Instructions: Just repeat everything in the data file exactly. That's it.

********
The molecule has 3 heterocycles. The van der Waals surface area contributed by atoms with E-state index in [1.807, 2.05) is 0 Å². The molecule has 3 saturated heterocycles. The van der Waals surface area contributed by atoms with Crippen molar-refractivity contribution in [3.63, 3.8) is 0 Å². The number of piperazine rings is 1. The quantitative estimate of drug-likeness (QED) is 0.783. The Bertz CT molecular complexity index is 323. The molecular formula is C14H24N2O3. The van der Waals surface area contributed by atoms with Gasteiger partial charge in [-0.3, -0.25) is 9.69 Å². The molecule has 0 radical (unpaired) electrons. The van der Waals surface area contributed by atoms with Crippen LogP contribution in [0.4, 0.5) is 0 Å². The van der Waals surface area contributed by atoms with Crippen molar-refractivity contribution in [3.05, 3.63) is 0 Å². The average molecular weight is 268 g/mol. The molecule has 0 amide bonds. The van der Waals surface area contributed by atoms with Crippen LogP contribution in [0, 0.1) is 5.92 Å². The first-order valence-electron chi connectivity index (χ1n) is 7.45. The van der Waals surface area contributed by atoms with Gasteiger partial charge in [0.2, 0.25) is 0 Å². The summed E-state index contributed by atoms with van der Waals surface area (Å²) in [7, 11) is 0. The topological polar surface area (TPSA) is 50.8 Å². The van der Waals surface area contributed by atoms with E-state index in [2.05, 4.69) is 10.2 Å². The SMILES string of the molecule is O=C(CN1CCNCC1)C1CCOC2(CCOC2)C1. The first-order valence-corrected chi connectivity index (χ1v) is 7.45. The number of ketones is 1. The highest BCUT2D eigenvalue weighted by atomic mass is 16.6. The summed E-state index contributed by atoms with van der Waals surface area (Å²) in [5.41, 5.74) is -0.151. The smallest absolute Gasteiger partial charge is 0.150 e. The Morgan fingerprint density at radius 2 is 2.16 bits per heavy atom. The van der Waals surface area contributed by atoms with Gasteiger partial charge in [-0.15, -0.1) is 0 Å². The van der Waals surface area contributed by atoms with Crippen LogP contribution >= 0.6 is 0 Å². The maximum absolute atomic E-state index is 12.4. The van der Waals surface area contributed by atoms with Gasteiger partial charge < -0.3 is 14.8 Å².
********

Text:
The molecule has 3 heterocycles. The van der Waals surface area contributed by atoms with E-state index in [1.807, 2.05) is 0 Å². The molecule has 3 saturated heterocycles. The van der Waals surface area contributed by atoms with Crippen molar-refractivity contribution in [3.63, 3.8) is 0 Å². The number of piperazine rings is 1. The quantitative estimate of drug-likeness (QED) is 0.783. The Bertz CT molecular complexity index is 323. The molecular formula is C14H24N2O3. The van der Waals surface area contributed by atoms with Gasteiger partial charge in [-0.3, -0.25) is 9.69 Å². The molecule has 0 radical (unpaired) electrons. The van der Waals surface area contributed by atoms with Crippen LogP contribution in [0.4, 0.5) is 0 Å². The van der Waals surface area contributed by atoms with Crippen molar-refractivity contribution in [3.05, 3.63) is 0 Å². The average molecular weight is 268 g/mol. The molecule has 0 amide bonds. The van der Waals surface area contributed by atoms with Crippen LogP contribution in [0, 0.1) is 5.92 Å². The first-order valence-electron chi connectivity index (χ1n) is 7.45. The van der Waals surface area contributed by atoms with Gasteiger partial charge in [0.2, 0.25) is 0 Å². The summed E-state index contributed by atoms with van der Waals surface area (Å²) in [7, 11) is 0. The topological polar surface area (TPSA) is 50.8 Å². The van der Waals surface area contributed by atoms with E-state index in [2.05, 4.69) is 10.2 Å². The SMILES string of the molecule is O=C(CN1CCNCC1)C1CCOC2(CCOC2)C1. The first-order valence-corrected chi connectivity index (χ1v) is 7.45. The number of ketones is 1. The highest BCUT2D eigenvalue weighted by atomic mass is 16.6. The summed E-state index contributed by atoms with van der Waals surface area (Å²) in [5.41, 5.74) is -0.151. The smallest absolute Gasteiger partial charge is 0.150 e. The Morgan fingerprint density at radius 2 is 2.16 bits per heavy atom. The van der Waals surface area contributed by atoms with Gasteiger partial charge in [-0.15, -0.1) is 0 Å². The van der Waals surface area contributed by atoms with Crippen LogP contribution >= 0.6 is 0 Å². The maximum absolute atomic E-state index is 12.4. The van der Waals surface area contributed by atoms with Gasteiger partial charge < -0.3 is 14.8 Å².